|Latin name||Cirripectes vanderbilti - (Fowler, 1938)|
|Common name||Scarface blenny|
|Family||Blenniidae - Cirripectes|
|Max length||10.0 cm (3.9")|
As aquarium fish
There is little available knowledge of this species, so there can be important information missing on this page.
Well established aquarium with algae
These fish should be kept in a well run aquarium where they can "graze" algae from rocks and stones.
If there are insufficient algae on the rocks, it is important to feed more frequently and supplement with algae rich food e.g. Spirulina.
Lives in a pair
This species can live as a pair (male and female).
Family description (Blenniidae)
There are many differences within the Toothcomb Blennies family, some eat algae whilst others eat zooplankton. There are many families of Blennies, this is merely one of them.
What they have in common are their oblong shape and long dorsal fin. Some species have small "legs" used to move around the bottom.
These Blennies do not normally get very big and are therefore a good choice for both small and large aquaria. They are not often very colorful, but many have a fun personality which many aquarists fall for.
The species of the families Aspidontus and Plagiotremus imitate Cleaner Wrasses and can therefore be difficult to identify.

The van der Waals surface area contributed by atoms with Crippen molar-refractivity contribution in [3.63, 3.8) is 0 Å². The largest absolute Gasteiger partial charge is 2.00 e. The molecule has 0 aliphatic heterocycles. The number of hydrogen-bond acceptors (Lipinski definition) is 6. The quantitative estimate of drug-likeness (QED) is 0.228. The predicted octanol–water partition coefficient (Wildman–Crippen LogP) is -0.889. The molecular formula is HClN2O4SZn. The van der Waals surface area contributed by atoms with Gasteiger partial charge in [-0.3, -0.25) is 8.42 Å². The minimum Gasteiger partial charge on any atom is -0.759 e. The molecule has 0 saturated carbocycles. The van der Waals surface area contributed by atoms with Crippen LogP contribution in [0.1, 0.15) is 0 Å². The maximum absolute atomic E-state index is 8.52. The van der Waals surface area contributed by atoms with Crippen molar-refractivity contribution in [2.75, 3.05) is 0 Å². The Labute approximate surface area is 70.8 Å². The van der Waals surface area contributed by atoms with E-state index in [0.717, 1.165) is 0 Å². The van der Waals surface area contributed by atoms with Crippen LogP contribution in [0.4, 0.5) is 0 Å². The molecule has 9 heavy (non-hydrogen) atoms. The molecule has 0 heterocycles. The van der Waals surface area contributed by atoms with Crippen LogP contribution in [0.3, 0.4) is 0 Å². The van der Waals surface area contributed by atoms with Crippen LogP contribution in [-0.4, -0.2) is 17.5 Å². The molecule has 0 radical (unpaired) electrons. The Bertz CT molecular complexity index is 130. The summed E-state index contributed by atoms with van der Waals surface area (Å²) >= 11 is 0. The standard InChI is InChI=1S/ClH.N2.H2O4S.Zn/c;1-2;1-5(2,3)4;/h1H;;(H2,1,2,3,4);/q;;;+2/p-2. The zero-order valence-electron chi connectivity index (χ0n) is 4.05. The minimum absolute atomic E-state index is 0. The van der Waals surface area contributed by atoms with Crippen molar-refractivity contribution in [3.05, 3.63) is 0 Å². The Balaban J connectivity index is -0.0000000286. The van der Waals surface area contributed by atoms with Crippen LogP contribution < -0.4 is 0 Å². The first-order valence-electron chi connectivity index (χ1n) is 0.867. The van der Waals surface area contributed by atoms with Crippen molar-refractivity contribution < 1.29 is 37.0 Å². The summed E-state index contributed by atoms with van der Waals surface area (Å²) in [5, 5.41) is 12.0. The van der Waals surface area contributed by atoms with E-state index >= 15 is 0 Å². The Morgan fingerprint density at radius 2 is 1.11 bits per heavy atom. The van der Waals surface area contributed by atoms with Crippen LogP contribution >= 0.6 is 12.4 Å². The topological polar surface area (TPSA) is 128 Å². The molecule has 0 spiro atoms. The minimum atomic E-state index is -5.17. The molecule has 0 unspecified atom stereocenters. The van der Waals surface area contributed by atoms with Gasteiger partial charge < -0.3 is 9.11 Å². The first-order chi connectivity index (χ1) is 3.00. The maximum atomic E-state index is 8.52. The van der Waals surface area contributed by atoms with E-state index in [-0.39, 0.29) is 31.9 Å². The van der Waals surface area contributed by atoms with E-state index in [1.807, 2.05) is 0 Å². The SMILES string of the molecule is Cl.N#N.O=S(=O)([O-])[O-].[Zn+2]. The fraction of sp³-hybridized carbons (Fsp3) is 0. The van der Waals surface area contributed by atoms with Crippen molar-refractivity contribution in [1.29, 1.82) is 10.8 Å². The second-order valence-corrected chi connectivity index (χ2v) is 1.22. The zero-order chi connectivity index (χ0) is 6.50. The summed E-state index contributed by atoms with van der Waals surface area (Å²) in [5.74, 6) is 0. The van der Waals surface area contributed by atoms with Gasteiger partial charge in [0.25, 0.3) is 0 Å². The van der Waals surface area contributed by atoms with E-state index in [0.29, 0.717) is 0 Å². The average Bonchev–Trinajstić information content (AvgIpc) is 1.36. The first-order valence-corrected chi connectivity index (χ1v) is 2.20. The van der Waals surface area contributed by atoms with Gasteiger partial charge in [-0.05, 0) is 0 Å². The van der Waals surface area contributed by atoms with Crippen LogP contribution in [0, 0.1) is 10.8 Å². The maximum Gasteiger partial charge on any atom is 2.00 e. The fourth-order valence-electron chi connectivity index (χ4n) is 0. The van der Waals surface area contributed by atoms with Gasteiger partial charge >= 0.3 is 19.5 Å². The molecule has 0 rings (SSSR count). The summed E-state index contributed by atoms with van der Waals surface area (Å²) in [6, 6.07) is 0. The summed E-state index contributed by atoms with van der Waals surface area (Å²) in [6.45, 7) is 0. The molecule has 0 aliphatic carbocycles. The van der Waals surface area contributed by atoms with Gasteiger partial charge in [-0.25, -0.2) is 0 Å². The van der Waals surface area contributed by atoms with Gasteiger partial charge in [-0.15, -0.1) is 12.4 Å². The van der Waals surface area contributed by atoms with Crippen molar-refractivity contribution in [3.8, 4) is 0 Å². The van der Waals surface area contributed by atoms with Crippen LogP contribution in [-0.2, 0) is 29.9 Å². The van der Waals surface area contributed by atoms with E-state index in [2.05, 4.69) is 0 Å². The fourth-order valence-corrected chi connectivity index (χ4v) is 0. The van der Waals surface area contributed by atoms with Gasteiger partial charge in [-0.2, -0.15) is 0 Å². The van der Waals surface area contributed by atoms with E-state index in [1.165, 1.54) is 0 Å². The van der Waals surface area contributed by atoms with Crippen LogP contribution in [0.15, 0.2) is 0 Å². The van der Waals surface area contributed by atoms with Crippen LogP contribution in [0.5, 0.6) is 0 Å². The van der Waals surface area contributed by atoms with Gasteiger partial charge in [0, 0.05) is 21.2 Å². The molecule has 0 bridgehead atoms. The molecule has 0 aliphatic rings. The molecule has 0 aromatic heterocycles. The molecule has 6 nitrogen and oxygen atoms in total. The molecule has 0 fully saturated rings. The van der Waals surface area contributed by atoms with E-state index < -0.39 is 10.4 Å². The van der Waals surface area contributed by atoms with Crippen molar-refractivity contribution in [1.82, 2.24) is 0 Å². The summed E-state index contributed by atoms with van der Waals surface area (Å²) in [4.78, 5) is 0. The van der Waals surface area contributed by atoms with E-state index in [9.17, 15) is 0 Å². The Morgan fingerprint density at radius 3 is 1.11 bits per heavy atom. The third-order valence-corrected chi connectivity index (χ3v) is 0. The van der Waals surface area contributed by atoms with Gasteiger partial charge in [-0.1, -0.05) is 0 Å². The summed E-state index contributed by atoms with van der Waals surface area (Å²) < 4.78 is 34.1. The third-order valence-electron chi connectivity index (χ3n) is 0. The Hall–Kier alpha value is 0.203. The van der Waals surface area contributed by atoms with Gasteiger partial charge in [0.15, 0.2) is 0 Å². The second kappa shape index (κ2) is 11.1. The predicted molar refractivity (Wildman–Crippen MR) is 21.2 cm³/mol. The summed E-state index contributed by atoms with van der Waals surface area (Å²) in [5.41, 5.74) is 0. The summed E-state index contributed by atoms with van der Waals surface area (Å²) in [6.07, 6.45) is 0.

|Distribution||Eastern Central Pacific: Hawaiian and Johnston islands. Has been confused with the closely related species Cirripectes variolosus (Ref. 583).|
|English common names||Red-head blenny|
References and further reading
Jeff Kurtz. 2007. Combtooth Blennies: Bewitching Bottom Dwellers - Tropical Fish Hobbyist - (English)
Scott W. Michael. Reef Aquarium Fishes: 500+ Essential-to-know Species - TFH Publications / Microcosm Ltd. - (English)
Bob Fenner. The True/Combtooth Blennies, Family Blenniidae - Wet Web Media - (English)
Bob Fenner. Blennioids: Blennies and Blenny-Like Fishes - Wet Web Media - (English)
Froese, R. and D. Pauly. Editors. 2014. FishBase. World Wide Web electronic publication. www.fishbase.org, version (08/2014).
|pair couple, herbivore, algae eater, blenny|